Federally, there are no laws, incentives, or enforceable requirements to reduce food waste. However, cities and states have stepped up and made pledges to reduce food waste. Washington, DC, aims to reduce food waste with the long-term goal of establishing curbside organic waste pick-up for composting. While preferable to sending food waste to landfill, composting should be a second-to-last resort as the resources necessary to produce the food have already been expanded.

I recently submitted my paper Leading by Example: 20 Ways the Nation’s Capital Can Reduce Food Waste to the DC government. This paper explores the ways DC can comprehensively tackle food waste. To develop these suggestions, I spoke with and included the input of city government staff, civil society, and private sector food waste stakeholders. Here are ten of the most critical recommendations for reducing food waste in the District:

Include a food waste reduction target in the Sustainable DC Plan, which aims to make DC “the healthiest, greenest, and most livable city in the United States.”

Having a specific target could help the city move beyond its compost-focused waste reduction strategy and address food waste more holistically by considering source reduction and reuse measures, such as donating food to food banks.

Require grocers to measure and publicly disclose wasted food amounts.

There currently are no requirements for retailers to publicly report the amount of food they trash. Bringing transparency to the amount of food discarded would incentivize retailers to waste less.

Require grocery stores to donate unsold food.

DC could require grocery stores to donate unsold food, just as France did on a national scale in 2016.

Run a city-wide consumer education campaign through both one-on-one and virtual interaction. Engage consumer-facing businesses in this campaign.

There are several models DC could use to run a consumer education campaign. For example, engaging residents on social media, collaborating with retailers to provide shoppers with recipes on how to use leftovers, or through direct engagement at city events.

Create public-private partnerships to make donating extra food easier.

The lack of a reliable food pick-up system can prevent businesses from donating their excess food. DC could increase food rescue organizations’ capacity by connecting them with food donors and with volunteers who can help transport donated food.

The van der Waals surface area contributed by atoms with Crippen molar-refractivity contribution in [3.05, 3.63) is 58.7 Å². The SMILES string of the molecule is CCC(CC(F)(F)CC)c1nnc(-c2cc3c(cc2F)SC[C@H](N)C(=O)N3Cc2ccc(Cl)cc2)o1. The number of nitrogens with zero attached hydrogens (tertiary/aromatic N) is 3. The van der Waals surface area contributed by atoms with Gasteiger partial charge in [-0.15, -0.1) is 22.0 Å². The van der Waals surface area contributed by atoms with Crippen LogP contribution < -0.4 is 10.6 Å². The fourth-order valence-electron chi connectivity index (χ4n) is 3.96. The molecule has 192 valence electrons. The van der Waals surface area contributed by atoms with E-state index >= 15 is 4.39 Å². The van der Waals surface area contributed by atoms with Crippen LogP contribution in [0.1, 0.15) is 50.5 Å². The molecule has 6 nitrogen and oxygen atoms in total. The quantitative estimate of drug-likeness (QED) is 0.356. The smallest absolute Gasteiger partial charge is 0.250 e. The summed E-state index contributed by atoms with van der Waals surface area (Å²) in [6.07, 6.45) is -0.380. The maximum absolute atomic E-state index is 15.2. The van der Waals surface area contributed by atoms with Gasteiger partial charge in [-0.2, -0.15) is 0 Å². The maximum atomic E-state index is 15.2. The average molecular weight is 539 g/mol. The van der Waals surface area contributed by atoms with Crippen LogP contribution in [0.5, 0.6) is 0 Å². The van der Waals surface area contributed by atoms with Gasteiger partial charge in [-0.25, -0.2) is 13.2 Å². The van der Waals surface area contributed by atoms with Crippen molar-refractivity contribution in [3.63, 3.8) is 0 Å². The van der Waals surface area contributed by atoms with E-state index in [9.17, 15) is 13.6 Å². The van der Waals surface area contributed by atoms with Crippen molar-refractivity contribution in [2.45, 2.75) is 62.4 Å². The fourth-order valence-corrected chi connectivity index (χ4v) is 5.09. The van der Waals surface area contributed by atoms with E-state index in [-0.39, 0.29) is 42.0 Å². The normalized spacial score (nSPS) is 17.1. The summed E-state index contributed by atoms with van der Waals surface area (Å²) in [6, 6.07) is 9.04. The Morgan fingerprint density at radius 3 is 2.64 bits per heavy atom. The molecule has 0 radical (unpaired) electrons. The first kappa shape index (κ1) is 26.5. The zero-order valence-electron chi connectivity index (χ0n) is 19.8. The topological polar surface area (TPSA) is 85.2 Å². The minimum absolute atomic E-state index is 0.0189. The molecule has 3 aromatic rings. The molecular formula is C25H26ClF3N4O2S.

Create an enabling environment to encourage innovative food waste reduction models.

DC should encourage innovative business models that improve food access while reducing food waste. For example, grants could be awarded to businesses that are proposing new and innovative ways of reducing food waste, such as working with local area food banks to start an at-home food distribution system for low income residents.

Create a website dedicated to food waste reduction efforts and execute a marketing campaign driving traffic to it.

DC should create an interactive, consumer-friendly website dedicated to combating food waste. This website would serve a variety of purposes for both businesses and individual consumers, such as featuring local businesses participating in food-waste reduction efforts and providing consumers with ideas they can implement in their own lives.

Develop a brochure to educate restaurants about the potential economic benefits of reducing food waste.

Restaurants have a lot to gain from wasting less food. Restaurants could save an estimated $1.6 billion annually by adopting food waste reduction measures. DC could provide them with a brochure highlighting the economic benefits of and methods for food waste reduction specific to the industry.

Turn Rescue Dish DC into a higher visibility event.

The DC Food Recovery Working Group (FRWG) organizes an annual “Rescue Dish DC” event, which invites chefs to make creative dishes with “castoff” ingredients. To increase the number of chefs that showcase their talent and creativity, DC could consider partnering with FRWG to give Rescue Dish DC more visibility. Such an event would not just give these restaurants recognition, but also allow them to think of new and inventive ways to cook with unused food.

Incentivize food waste reduction measures in grocery stores by engaging them in a high-visibility, public-facing campaign.

DC could provide a retail-specific checklist of items to reduce waste. Retailers who fill the greatest number of checklist items could be featured on social media, as well as be provided with a special logo that they could display in stores, in circulars, and online.

In her bid for reelection, Mayor Muriel Bowser should consider implementing some of these recommendations, as they would align DC with other US municipalities in addressing food waste. Implementing them all could turn DC into a model of food waste reduction both in the US and internationally. At the same time, these recommendations could save the city money, create jobs, improve food security, and reduce greenhouse gas emissions. This in turn would contribute to reaching DC’s goal of being the nation’s most sustainable city.

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Title: Sowing Opportunity
Author: Lizzie White
Subtitle:
Abstract: Dilanthi Ranaweera has forged a path of public service from Washington, DC to the rural farms of Myanmar and Kenya. The School of International Service (SIS) alumna helps smallholder farmers develop a better quality of life.
Topic: Alumni
Publication Date: 08/02/2018
Content:

Dilanthi Ranaweera has forged a path of public service from Washington, DC to the rural farms of Myanmar and Kenya. As part of the field operations team at One Acre Fund, a US-based NGO, the School of International Service (SIS) alumna helps smallholder farmers develop a better quality of life.